Low birthweight and preterm birth are also known to be associated with a range of qualitative and quantitative abnormalities of brain structure. Low birthweight is associated with ventricular dilatation, white matter loss and thinning of the corpus callosum [10, 11] and cortical thinning in parietal, temporal and occipital lobes and cortical thickening in frontal and occipital lobes . Preterm birth is associated with similar qualitative anomalies, including ventricular dilatation, white matter loss and corpus callosal thinning , as well as periventricular leukomalacia and basal ganglia haemorrhage , and quantitative abnormalities in terms of reduced hippocampal and caudate volumes [15–17], reduced cerebellar volumes [18, 19], reduced cortical grey matter volumes in parieto-occipital regions , thinning of the corpus callosum , increased temporal lobe gyrification  and enlargement of the occipital and temporal horns and body of the lateral ventricles [20, 23].
Our understanding of the neuroanatomical and cognitive sequelae of these conditions is largely derived from longitudinal cohort studies, investigating brain structure and cognitive impairments within groups of subjects identified, either at the time of birth or during subsequent recruitment from clinical samples, as being born preterm and/or with a low birthweight. To the best of our knowledge, no study has as yet examined these issues within a cohort of cognitively impaired individuals, recruited as such via the educational system. Consequently, little is understood as to the likely prevalence of a history of low birthweight or preterm birth, or neuroanatomical correlates of such a history, within the special educational needs population.
This study addresses these issues within a clinically well cohort of young people receiving additional learning support at school, recruited as part of a longitudinal study investigating the prevalence and evolution of psychopathology within adolescents with special educational needs because of an apparent intellectual disability in comparison to a control group of normally developing young people . Structural magnetic resonance imaging (MRI) findings reported within this cohort include an increased range and degree of qualitative anomalies of brain structure in adolescents receiving educational support as compared with the controls , structural abnormalities within right cerebellar, left parieto-temporal and posterior corpus callosal regions in intellectually impaired subjects as compared with controls, and abnormalities within the thalamus and left superior temporal gyrus of intellectually impaired subjects with (as compared with those without) autistic features , and associations between symptom severity of anxiety, incoherence of speech, hallucinations and delusions and grey matter density in a range of brain regions, including lateral and medial temporal lobe structures and the thalamus . In the present study we undertook retrospective review of maternity records to retrieve birthweight and gestational age data, and investigated the relationship between low birthweight and preterm birth and brain structure on MRI during adolescence using qualitative and quantitative MRI analysis methods.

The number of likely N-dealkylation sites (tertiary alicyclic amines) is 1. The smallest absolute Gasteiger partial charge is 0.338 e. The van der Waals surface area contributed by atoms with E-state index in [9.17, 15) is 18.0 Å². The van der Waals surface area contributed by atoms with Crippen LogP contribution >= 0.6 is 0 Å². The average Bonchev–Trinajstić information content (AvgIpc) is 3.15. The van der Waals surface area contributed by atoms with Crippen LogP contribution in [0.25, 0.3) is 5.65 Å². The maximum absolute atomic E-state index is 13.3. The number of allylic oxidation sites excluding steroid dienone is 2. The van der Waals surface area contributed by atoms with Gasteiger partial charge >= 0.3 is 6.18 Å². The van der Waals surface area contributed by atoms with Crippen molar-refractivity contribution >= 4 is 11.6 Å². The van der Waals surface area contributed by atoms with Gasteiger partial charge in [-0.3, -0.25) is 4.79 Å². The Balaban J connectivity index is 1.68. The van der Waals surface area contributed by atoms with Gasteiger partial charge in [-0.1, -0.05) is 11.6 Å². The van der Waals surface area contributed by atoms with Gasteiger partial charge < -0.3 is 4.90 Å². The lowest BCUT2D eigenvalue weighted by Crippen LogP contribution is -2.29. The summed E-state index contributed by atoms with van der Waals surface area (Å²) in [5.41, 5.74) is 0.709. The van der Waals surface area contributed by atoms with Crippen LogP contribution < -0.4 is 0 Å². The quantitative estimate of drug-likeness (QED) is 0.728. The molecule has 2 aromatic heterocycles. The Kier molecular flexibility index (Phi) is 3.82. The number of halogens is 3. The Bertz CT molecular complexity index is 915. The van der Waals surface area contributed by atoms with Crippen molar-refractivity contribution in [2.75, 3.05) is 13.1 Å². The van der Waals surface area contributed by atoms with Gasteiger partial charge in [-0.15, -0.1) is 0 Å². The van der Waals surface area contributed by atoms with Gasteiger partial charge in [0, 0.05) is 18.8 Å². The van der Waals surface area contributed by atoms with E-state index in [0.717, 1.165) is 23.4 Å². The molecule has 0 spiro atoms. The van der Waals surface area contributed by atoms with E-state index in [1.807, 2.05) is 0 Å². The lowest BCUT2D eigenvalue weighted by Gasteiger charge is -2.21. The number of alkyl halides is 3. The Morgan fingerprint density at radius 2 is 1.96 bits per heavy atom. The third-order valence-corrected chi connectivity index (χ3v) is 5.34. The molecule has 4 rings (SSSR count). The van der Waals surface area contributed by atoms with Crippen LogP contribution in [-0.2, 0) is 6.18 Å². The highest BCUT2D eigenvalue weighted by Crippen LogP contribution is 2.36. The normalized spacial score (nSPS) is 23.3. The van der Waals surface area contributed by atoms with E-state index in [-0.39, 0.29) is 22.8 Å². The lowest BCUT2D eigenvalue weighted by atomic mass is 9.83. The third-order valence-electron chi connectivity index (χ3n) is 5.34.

One hundred and thirty-seven young people aged 13–22 years receiving additional learning support at their school or college of education were included in this study. The recruitment of these participants has been described elsewhere : in brief, they were recruited via their schools and colleges as part of a larger longitudinal research programme examining the mental health needs of individuals with special education needs for cognitive reasons. Inclusion criteria were the receipt of additional learning support, and age between 13 and 22 years. Exclusion criteria were a history of brain trauma, Down syndrome or other syndromal disorders, major sensory impairments, absence of speech or major cerebral palsy. The intelligence quotient (IQ) of all participants was assessed using the WISC-R  for participants under 16 years of age, and the WAIS-R  for those over 16 years of age. All participants and their parents or legal guardians provided written informed consent, and ethical permission for the study was received from the Multi-Centre Research Ethics Committee for Scotland.